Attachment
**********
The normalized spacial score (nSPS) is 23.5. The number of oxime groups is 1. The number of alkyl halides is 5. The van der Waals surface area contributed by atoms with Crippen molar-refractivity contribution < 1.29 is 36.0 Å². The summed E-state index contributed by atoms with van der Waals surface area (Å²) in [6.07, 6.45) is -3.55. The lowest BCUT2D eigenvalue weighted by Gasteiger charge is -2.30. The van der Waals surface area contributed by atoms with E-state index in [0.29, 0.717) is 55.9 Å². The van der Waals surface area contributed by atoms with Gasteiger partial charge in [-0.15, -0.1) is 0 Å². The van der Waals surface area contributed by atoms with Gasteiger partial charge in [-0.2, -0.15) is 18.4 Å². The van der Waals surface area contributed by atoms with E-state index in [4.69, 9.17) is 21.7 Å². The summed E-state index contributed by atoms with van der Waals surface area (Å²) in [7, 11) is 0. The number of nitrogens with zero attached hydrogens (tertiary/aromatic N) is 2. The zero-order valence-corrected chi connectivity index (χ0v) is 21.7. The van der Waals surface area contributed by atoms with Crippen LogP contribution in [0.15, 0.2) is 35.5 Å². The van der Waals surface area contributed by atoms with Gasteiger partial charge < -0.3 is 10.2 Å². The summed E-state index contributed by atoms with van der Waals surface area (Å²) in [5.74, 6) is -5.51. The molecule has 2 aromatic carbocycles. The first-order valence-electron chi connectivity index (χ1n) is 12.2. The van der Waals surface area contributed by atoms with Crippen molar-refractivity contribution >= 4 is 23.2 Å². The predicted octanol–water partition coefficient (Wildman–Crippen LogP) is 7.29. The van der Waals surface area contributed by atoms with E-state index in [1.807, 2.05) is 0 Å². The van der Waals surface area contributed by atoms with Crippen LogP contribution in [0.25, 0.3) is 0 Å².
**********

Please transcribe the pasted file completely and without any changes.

The normalized spacial score (nSPS) is 23.5. The number of oxime groups is 1. The number of alkyl halides is 5. The van der Waals surface area contributed by atoms with Crippen molar-refractivity contribution < 1.29 is 36.0 Å². The summed E-state index contributed by atoms with van der Waals surface area (Å²) in [6.07, 6.45) is -3.55. The lowest BCUT2D eigenvalue weighted by Gasteiger charge is -2.30. The van der Waals surface area contributed by atoms with E-state index in [0.29, 0.717) is 55.9 Å². The van der Waals surface area contributed by atoms with Gasteiger partial charge in [-0.15, -0.1) is 0 Å². The van der Waals surface area contributed by atoms with Gasteiger partial charge in [-0.2, -0.15) is 18.4 Å². The van der Waals surface area contributed by atoms with E-state index in [4.69, 9.17) is 21.7 Å². The summed E-state index contributed by atoms with van der Waals surface area (Å²) in [7, 11) is 0. The number of nitrogens with zero attached hydrogens (tertiary/aromatic N) is 2. The zero-order valence-corrected chi connectivity index (χ0v) is 21.7. The van der Waals surface area contributed by atoms with Crippen LogP contribution in [0.15, 0.2) is 35.5 Å². The van der Waals surface area contributed by atoms with Gasteiger partial charge < -0.3 is 10.2 Å². The summed E-state index contributed by atoms with van der Waals surface area (Å²) in [5.74, 6) is -5.51. The molecule has 2 aromatic carbocycles. The first-order valence-electron chi connectivity index (χ1n) is 12.2. The van der Waals surface area contributed by atoms with Crippen molar-refractivity contribution >= 4 is 23.2 Å². The predicted octanol–water partition coefficient (Wildman–Crippen LogP) is 7.29. The van der Waals surface area contributed by atoms with E-state index in [1.807, 2.05) is 0 Å². The van der Waals surface area contributed by atoms with Crippen LogP contribution in [0.25, 0.3) is 0 Å².